The Associated Press says it has settled its copyright infringement claim against Obey Clothing and three of its big retail customers–Nordstrom’s, Urban Outfitters, and Zumiez Inc.–for sale and distributions of merchandise bearing the iconic ‘Hope’ image created by artist Shepard Fairey.
“This settlement marks the final resolution of the disputes over our rights in the AP’s photograph of Barack Obama,” AP president and CEO Tom Curley said in a prepared statement. He added, “AP is proud of the result and will continue to vigorously defend its copyrighted photographs against wholesale copying and commercialization where there is no legitimate basis for asserting fair use.”
Fairey created the Hope image from a 2006 AP photograph of Barack Obama without permission. Two years ago, AP sued Fairey and Obey Clothing, a company Fairey founded, for copyright infringement.
This past January, AP and reached a legal truce with Fairey. Both sides agreed to share revenues from future licensing of the Hope image. As part of the settlement, neither side conceded its legal position: AP continues to consider Fairey’s work an infringement, while Fairey continued to consider it a fair use of the AP photo.
AP’s claim against Obey Clothing, meanwhile, has continued–until now. And it was only a week ago that AP filed its infringement claims against the three retailers that were allegedly obtaining “Hope” merchandise from Obey Clothing. Those claims have also been settled “amicably,” AP says.
Under the terms of its settlement with Obey Clothing, AP says, the clothing company “will collaborate to create and sell apparel using Shepard Fairey’s graphics based on photographs owned by the AP. Obey Clothing has further agreed that it will not use another AP photo without obtaining a license from the AP.”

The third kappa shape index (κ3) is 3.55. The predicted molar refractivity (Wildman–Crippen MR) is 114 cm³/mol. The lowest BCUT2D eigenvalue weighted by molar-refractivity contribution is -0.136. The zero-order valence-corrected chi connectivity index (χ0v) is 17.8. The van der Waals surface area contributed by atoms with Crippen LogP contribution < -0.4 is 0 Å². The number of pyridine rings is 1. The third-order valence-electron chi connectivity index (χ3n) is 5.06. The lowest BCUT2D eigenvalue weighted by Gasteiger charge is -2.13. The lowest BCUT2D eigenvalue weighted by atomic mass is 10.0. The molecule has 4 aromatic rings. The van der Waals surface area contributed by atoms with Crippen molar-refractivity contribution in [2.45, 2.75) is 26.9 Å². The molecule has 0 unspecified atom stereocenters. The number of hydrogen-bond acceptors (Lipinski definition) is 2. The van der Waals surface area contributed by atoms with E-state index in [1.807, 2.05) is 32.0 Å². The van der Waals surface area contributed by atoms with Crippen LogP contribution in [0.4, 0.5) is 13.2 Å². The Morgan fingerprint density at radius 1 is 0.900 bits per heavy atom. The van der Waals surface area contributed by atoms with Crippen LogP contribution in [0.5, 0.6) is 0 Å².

AP says that neither side has “surrender[ed] ist view of the law.” In other words, AP still maintains that Obey Clothing infringed its copyright, while Obey Clothing hold fast to its position that it didn’t appropriate any copyrightable material from the AP photograph in question.
Those settlement terms are nearly identical to AP’s settlement terms with Shepard Fairey.
Six journalists, including a freelance photographer and a documentary producer, are facing felony rioting charges following their arrests while covering protests during the presidential inauguration, The Guardian has reported. If convicted, the journalists face up to ten years in jail and fines of up to $25,000. Journalists arrested at the January 20 protests in Washington,... More ›
Photographer Jim Lo Scalzo says Representative Louie Gohmert covered his camera when he tried to photograph demonstrators at the Senate confirmation hearings for Jeff Sessions, the nominee for Attorney General. Lo Scalzo, a photographer with European Pressphoto Agency (EPA), was standing near the door where Capitol Police removed the protesters when “all of a sudden... More ›
Terms of service. Unless you’re a masochist or a lawyer (but I repeat myself), you’ve probably never read them. Most of us impatiently click “accept” on our way to signing up for whatever it is we want to divulge our personal information to want to use. In the case of photo-oriented services like Instagram, accepting... More ›